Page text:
Duntroon dilly dally

Today is the shortest day of the Alps to Ocean journey. Hardly seemed worthwhile donning the lycra. Our preference would have been to ride out to Oamuru and make a day of it, but we’d had accomodation waiting in Duntroon, a small town with a population of 90, and we were told absolutely no shops open. The local pub and cafe had both closed.

So we procrastinated in leaving Kurow, then called in at the local cafe for a coffee and as it turns out a treat.

Nice outdoor area complete with bocce
Bikes and dogs are welcome
Interesting information

The trail today was all off road, starting at the eastern end of town between the museum sheds. A gravel track heads across to the Waitaki River which we followed down the valley.


At the 5km point we rode bang smack into the middle of a winery that was also open for coffee but we were all coffeed out.



The winery was lovely to cruise through reminding me of the Bordeaux wineries and other rides in France with an avenue of trees either side.


From the winery we headed back towards the Waitaki River and followed the Waitaki Haul Road, also used by 4WD. The track was patchy in places courtesy of flooding and crossing creek beds. We crossed the Otiake River and then the Otekaieke River.



The off road trail then followed adjacent the highway with lovely valley views.

Waitaki River Valley

At the 23 km point, on the other side of the highway was a sign to Takiroa Maori rock art site. So over we went.

It was very interesting but sad that humans of the more modern era have come along and destroyed most of the art work in one of two ways. In the early 1900’s scientists removed a portion for museums, but in the process most was destroyed and little remains.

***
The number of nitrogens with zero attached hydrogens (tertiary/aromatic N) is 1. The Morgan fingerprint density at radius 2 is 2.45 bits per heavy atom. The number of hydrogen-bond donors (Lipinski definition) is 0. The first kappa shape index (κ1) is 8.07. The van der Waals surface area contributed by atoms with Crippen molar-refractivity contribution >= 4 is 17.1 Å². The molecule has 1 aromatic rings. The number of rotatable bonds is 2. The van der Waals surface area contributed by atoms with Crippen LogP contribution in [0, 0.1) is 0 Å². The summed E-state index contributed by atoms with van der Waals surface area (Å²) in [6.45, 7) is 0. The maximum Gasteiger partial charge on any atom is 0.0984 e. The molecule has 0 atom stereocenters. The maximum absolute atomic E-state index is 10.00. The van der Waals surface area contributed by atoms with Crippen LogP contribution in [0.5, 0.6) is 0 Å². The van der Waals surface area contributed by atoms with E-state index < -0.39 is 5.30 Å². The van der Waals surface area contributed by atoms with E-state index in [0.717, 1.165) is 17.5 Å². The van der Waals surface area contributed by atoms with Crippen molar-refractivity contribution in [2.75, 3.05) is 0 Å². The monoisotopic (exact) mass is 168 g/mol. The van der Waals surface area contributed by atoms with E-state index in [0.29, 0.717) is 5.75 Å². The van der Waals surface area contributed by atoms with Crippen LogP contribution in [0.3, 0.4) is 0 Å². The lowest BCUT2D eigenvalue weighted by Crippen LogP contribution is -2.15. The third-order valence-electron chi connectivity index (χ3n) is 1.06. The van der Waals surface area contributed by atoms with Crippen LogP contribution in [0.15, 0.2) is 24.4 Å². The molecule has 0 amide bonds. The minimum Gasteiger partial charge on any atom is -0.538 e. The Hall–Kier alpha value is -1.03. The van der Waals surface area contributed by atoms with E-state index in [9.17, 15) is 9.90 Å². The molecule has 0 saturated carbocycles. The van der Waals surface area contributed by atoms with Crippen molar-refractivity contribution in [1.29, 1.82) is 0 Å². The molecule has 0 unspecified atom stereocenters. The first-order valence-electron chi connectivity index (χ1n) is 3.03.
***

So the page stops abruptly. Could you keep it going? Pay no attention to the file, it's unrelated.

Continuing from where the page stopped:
Secondly there are the bogan vandals who have carved names, words and initials into the soft stone, of the small amount that does remain.

Table of the day


The devastating effects of vandalism clearly depicted alongside the Maori art in this photo


After visiting the rock site we needed to retrace our steps and continue on the trail back down to the Waitaki River.

A pleasant discovery on the outskirts of Duntroon was a wetlands walkway track, with numerous little bridges criss crossing the wet terrain.



Having arrived in Duntroon by 11.30am we cruised around town and found quite a few quirky points of interest. Firstly there was a static blacksmith shop that is active some days, having been restored by locals.



St Martins church is apparently one of the most photographed in New Zealand due to its gothic style and stone used. It was opened in 1901, same year Queen Victoria died.

These two characters are outside the old goal
The old gaol with a suspect character loitering with the intent of being a right royal pain in the neck.

Mention must be made of the local public toilets, featuring cycle friendly murals


We are staying at the old Duntroon Railway Station. Amazing accomodation featuring large lounge, dining and kitchen area, two bedrooms ( 2 x 2 single very short beds), bathroom, as well as a large deck overlooking the Waitaki Valley.


Deck view looking right
Deck view looking left
Duntroon Railway Station- sole occupancy

I have have enjoyed sitting out in the sun, skim reading a book on New Zealand, finishing a book by Juliana Buhring, falling asleep for a nap…trying to remove those knick  and jersey tan marks!

An extraordinary looking dinner and pure quantity of food has been delivered that we could not possibly eat all of…


I notice that all the chocolates and the caramel shortbread cakes have been removed someone else’s safe keeping ( not mine, ha ha ha). For the record I have knocked off all the cherries though!

So despite today’s shorter distance and leisurely ride, Duntroon is a nice little town where I have chillaxed on the deck! So nice to be here.

Tomorrow is the final day of the A20 Alps to Ocean ride as we will arrive in Oamuru.














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